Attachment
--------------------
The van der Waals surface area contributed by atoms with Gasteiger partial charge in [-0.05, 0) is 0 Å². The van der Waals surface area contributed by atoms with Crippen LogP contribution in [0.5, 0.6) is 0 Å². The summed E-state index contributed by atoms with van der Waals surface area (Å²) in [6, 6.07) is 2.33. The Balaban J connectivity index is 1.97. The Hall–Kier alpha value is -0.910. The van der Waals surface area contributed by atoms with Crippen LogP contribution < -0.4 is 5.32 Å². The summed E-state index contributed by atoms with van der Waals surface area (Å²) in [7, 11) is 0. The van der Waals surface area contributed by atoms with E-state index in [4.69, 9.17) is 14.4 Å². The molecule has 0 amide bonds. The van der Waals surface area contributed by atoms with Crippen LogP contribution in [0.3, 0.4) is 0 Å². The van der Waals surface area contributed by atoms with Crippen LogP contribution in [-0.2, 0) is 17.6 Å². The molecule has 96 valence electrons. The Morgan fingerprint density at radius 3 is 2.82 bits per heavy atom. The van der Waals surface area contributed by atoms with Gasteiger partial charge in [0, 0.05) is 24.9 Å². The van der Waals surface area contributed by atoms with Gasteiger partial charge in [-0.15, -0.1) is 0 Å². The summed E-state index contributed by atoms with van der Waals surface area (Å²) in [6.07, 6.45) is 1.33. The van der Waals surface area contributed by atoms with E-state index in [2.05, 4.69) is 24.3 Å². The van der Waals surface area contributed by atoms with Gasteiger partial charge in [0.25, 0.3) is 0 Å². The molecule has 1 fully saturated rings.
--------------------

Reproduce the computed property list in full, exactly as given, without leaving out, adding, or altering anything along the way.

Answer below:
The van der Waals surface area contributed by atoms with Gasteiger partial charge in [-0.05, 0) is 0 Å². The van der Waals surface area contributed by atoms with Crippen LogP contribution in [0.5, 0.6) is 0 Å². The summed E-state index contributed by atoms with van der Waals surface area (Å²) in [6, 6.07) is 2.33. The Balaban J connectivity index is 1.97. The Hall–Kier alpha value is -0.910. The van der Waals surface area contributed by atoms with Crippen LogP contribution < -0.4 is 5.32 Å². The summed E-state index contributed by atoms with van der Waals surface area (Å²) in [7, 11) is 0. The van der Waals surface area contributed by atoms with E-state index in [4.69, 9.17) is 14.4 Å². The molecule has 0 amide bonds. The van der Waals surface area contributed by atoms with Crippen LogP contribution in [0.3, 0.4) is 0 Å². The van der Waals surface area contributed by atoms with Crippen LogP contribution in [-0.2, 0) is 17.6 Å². The molecule has 96 valence electrons. The Morgan fingerprint density at radius 3 is 2.82 bits per heavy atom. The van der Waals surface area contributed by atoms with Gasteiger partial charge in [0, 0.05) is 24.9 Å². The van der Waals surface area contributed by atoms with Gasteiger partial charge in [-0.15, -0.1) is 0 Å². The summed E-state index contributed by atoms with van der Waals surface area (Å²) in [6.07, 6.45) is 1.33. The van der Waals surface area contributed by atoms with E-state index in [2.05, 4.69) is 24.3 Å². The van der Waals surface area contributed by atoms with Gasteiger partial charge in [0.25, 0.3) is 0 Å². The molecule has 1 fully saturated rings.